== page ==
Home Truths: Photography, Motherhood and Loss - Foundling Museum
FOUR contemporary photographers explore issues of motherhood and loss in Home Truths: Photography, Motherhood and Loss, an exhibition curated by Susan Bright that will be on display at the Foundling Museum from Friday, October 11, 2013 to Sunday, January 5, 2014.
Home Truths presents a series of meditations on maternal relationships that are highly personal, often documentary and that challenge the familiar stereotypes associated with images of motherhood.
Curator Susan Bright has selected work by artists Ann Fessler (b. 1950, USA), Tierney Gearon (b. 1963, USA), Miyako Ishiuchi (b. 1947, Japan) and Annu Palakunnathu Matthew (b. 1964, UK) that encompass film, digital collage, still life, reportage and vernacular photography.
Set within the context of the Foundling Museum, these works are at once haunting and engaging.
Shot with a collage of recent video and archival footage of the farms and rivers of the rural Midwest, Fessler’s Along the Pale Blue River (pictured) is an autobiographical tale about a young pregnant girl who flees her rural community for a town where she can be invisible, and the daughter who returns forty years later.
Through a yearbook picture, Fessler discovers the source of the river from her childhood town and realises it has always flowed from her mother to her.
Gearon came to public attention in the UK when her photographs of her children were exhibited as part of I Am A Camera at the Saatchi Gallery in 2001. With The Mother Project she shifts her attention to her elderly mother who is both bipolar and schizophrenic.
The project, which took eight years to complete, looks at complex familial relationships and raises issues around ageing, mental health and the role of photography, which is used here as a tool to try and connect and establish a relationship that has been lost (or was never there).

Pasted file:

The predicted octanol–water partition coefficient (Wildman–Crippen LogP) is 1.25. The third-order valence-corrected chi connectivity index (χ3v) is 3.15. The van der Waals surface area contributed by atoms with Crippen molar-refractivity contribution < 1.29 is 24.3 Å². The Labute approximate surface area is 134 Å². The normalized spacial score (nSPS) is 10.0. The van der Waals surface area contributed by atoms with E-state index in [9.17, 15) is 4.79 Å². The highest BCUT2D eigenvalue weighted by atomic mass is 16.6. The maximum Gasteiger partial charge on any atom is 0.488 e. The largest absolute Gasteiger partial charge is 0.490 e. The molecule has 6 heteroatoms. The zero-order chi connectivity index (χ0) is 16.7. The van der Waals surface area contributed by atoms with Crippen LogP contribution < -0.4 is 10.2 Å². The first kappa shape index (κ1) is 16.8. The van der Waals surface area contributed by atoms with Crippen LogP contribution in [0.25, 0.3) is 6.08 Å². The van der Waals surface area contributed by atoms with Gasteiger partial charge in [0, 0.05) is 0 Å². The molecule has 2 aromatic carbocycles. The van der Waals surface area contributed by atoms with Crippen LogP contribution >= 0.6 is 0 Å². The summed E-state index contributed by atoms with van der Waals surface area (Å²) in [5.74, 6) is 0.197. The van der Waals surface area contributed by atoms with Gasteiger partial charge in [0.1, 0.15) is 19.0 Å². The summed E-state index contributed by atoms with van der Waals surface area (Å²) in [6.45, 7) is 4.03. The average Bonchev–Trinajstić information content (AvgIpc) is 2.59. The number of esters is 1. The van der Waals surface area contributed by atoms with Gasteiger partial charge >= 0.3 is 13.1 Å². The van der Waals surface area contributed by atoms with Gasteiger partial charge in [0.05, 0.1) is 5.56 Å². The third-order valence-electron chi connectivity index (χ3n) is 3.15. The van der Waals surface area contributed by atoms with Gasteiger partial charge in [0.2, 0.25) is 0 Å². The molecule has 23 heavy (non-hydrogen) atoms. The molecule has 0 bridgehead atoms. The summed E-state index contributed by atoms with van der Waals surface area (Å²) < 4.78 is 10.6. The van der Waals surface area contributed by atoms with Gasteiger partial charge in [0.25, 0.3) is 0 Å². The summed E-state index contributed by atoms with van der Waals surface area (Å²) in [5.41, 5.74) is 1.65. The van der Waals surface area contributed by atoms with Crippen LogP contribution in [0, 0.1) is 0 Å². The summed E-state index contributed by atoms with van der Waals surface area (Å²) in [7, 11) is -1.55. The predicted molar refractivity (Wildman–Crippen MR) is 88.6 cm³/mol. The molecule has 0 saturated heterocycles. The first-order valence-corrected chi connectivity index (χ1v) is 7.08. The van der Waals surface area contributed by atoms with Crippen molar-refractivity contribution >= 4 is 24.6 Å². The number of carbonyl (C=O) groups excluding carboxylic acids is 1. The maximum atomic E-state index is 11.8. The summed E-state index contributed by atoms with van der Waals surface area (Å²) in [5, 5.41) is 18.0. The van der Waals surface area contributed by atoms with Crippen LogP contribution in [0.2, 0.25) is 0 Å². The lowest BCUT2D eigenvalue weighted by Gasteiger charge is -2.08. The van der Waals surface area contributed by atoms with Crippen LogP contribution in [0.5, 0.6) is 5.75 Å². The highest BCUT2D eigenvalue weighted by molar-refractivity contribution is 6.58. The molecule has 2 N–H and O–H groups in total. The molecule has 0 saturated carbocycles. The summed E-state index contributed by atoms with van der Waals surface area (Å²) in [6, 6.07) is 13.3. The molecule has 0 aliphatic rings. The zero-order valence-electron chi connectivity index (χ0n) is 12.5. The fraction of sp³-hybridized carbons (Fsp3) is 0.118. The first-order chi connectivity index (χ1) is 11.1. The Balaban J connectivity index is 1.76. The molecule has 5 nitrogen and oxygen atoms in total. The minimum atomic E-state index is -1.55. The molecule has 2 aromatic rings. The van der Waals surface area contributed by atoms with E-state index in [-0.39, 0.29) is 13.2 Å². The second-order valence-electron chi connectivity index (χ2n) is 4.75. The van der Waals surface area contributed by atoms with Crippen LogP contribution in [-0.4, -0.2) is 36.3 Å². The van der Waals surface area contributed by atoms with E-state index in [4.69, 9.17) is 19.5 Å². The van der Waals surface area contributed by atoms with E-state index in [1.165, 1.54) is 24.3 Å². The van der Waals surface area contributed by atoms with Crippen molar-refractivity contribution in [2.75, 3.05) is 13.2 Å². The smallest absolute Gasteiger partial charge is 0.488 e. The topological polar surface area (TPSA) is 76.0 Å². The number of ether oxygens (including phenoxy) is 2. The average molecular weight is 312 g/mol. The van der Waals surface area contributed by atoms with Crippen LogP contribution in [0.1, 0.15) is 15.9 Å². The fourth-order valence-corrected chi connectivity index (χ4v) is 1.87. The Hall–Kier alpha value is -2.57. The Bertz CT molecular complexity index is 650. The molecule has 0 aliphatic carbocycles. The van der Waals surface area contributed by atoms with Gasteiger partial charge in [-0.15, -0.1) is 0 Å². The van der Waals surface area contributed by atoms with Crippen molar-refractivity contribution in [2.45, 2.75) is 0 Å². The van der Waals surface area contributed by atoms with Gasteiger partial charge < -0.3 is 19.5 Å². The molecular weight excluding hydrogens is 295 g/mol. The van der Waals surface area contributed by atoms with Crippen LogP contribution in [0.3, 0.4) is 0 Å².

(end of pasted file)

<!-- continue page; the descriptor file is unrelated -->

In her Mother’s series Ishiuchi, one of Japan’s foremost female photographers, shows the objects that she started to photograph after her mother’s unexpected death. The objects are delicate and often threadbare and are all treated as an extension of her mother’s body. The feeling of loss and melancholy reverberates around the pieces as they act as a material trace of the mother that once was.
For her ongoing series Re-generation, Palakunnathu Matthew animates vernacular photographs of her family and friends to show how the dynamic of the family changes over time, as people die and children are born. Without a specific ancestral narrative, the viewer is left to guess at the histories, relationships and dramas revealed by the familiar poses.
Bright says, “My idea for this exhibition is to look at how maternal loss can manifest itself in a variety of ways, sometimes in an obvious way like death, but also sometimes it is not known or secret and photography can only give hints.”
Home Truths is a collaboration with the Photographers’ Gallery, London. The exhibition is showing across the two sites, with artists at the Foundling Museum addressing issues of motherhood and loss, while those at The Photographers’ Gallery consider motherhood and identity.
Artists showing work at the Gallery are Janine Antoni (b. 1964, Bahamas), Elina Brotherus (b. 1972, Finland), Elinor Carucci (b. 1971, Israel), Ana Casas Broda (b. 1965, Spain), Fred Hüning (b. 1966, Germany), Leigh Ledare (b. 1976, USA), and Hanna Putz (b. 1987, Austria).
The exhibition is accompanied by a major publication co-published by The Photographers’ Gallery, Art/Books, The Foundling Museum and The Museum of Contemporary Photography, Chicago.
During the exhibition, the Foundling Museum will also be screening the UK premier of Ann Fessler’s film A Girl Like Her, as well as Tierney Gearon’s film The Mother Project.
Admission (includes entrance to all temporary exhibitions and displays): £7.50, concessions £5, National Trust members half price, children free.
Times: Tuesday to Saturday, 10am to 5pm; Sunday, 11am to 5pm; closed on Mondays.
The Foundling Museum, 40 Brunswick Square, Bloomsbury, London, WC1N 1AZ
Tel: +44 (0)20 7841 3600